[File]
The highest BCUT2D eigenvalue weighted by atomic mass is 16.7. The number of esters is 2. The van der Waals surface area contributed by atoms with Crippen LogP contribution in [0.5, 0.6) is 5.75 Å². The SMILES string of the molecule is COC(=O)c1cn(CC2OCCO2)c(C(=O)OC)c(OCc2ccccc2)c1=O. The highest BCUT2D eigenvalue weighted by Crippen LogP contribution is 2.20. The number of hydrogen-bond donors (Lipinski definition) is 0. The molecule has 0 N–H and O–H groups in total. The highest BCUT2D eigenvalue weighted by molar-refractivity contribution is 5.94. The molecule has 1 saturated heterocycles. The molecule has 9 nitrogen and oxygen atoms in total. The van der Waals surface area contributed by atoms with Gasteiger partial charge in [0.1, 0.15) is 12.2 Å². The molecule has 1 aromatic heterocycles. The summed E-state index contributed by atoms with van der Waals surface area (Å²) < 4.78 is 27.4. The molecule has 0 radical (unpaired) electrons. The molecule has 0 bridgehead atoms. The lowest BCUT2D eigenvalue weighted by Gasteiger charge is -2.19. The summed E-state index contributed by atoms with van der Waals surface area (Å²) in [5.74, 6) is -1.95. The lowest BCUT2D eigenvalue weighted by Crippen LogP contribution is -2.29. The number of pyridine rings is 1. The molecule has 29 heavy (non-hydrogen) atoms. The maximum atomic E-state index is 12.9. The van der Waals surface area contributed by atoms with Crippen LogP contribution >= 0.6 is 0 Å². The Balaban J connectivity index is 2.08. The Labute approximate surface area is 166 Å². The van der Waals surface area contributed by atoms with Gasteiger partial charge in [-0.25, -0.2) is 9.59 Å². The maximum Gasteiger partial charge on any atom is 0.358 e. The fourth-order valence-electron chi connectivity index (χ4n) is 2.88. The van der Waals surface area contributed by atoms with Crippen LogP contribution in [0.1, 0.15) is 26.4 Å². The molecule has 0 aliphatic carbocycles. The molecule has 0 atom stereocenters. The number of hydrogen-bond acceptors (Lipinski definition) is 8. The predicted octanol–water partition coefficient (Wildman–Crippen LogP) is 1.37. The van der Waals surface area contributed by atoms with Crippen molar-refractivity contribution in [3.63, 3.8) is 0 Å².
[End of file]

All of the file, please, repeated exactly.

The highest BCUT2D eigenvalue weighted by atomic mass is 16.7. The number of esters is 2. The van der Waals surface area contributed by atoms with Crippen LogP contribution in [0.5, 0.6) is 5.75 Å². The SMILES string of the molecule is COC(=O)c1cn(CC2OCCO2)c(C(=O)OC)c(OCc2ccccc2)c1=O. The highest BCUT2D eigenvalue weighted by Crippen LogP contribution is 2.20. The number of hydrogen-bond donors (Lipinski definition) is 0. The molecule has 0 N–H and O–H groups in total. The highest BCUT2D eigenvalue weighted by molar-refractivity contribution is 5.94. The molecule has 1 saturated heterocycles. The molecule has 9 nitrogen and oxygen atoms in total. The van der Waals surface area contributed by atoms with Gasteiger partial charge in [0.1, 0.15) is 12.2 Å². The molecule has 1 aromatic heterocycles. The summed E-state index contributed by atoms with van der Waals surface area (Å²) < 4.78 is 27.4. The molecule has 0 radical (unpaired) electrons. The molecule has 0 bridgehead atoms. The lowest BCUT2D eigenvalue weighted by Gasteiger charge is -2.19. The summed E-state index contributed by atoms with van der Waals surface area (Å²) in [5.74, 6) is -1.95. The lowest BCUT2D eigenvalue weighted by Crippen LogP contribution is -2.29. The number of pyridine rings is 1. The molecule has 29 heavy (non-hydrogen) atoms. The maximum atomic E-state index is 12.9. The van der Waals surface area contributed by atoms with Crippen LogP contribution >= 0.6 is 0 Å². The Balaban J connectivity index is 2.08. The Labute approximate surface area is 166 Å². The van der Waals surface area contributed by atoms with Gasteiger partial charge in [-0.25, -0.2) is 9.59 Å². The maximum Gasteiger partial charge on any atom is 0.358 e. The fourth-order valence-electron chi connectivity index (χ4n) is 2.88. The van der Waals surface area contributed by atoms with Crippen LogP contribution in [0.1, 0.15) is 26.4 Å². The molecule has 0 aliphatic carbocycles. The molecule has 0 atom stereocenters. The number of hydrogen-bond acceptors (Lipinski definition) is 8. The predicted octanol–water partition coefficient (Wildman–Crippen LogP) is 1.37. The van der Waals surface area contributed by atoms with Crippen molar-refractivity contribution in [3.63, 3.8) is 0 Å².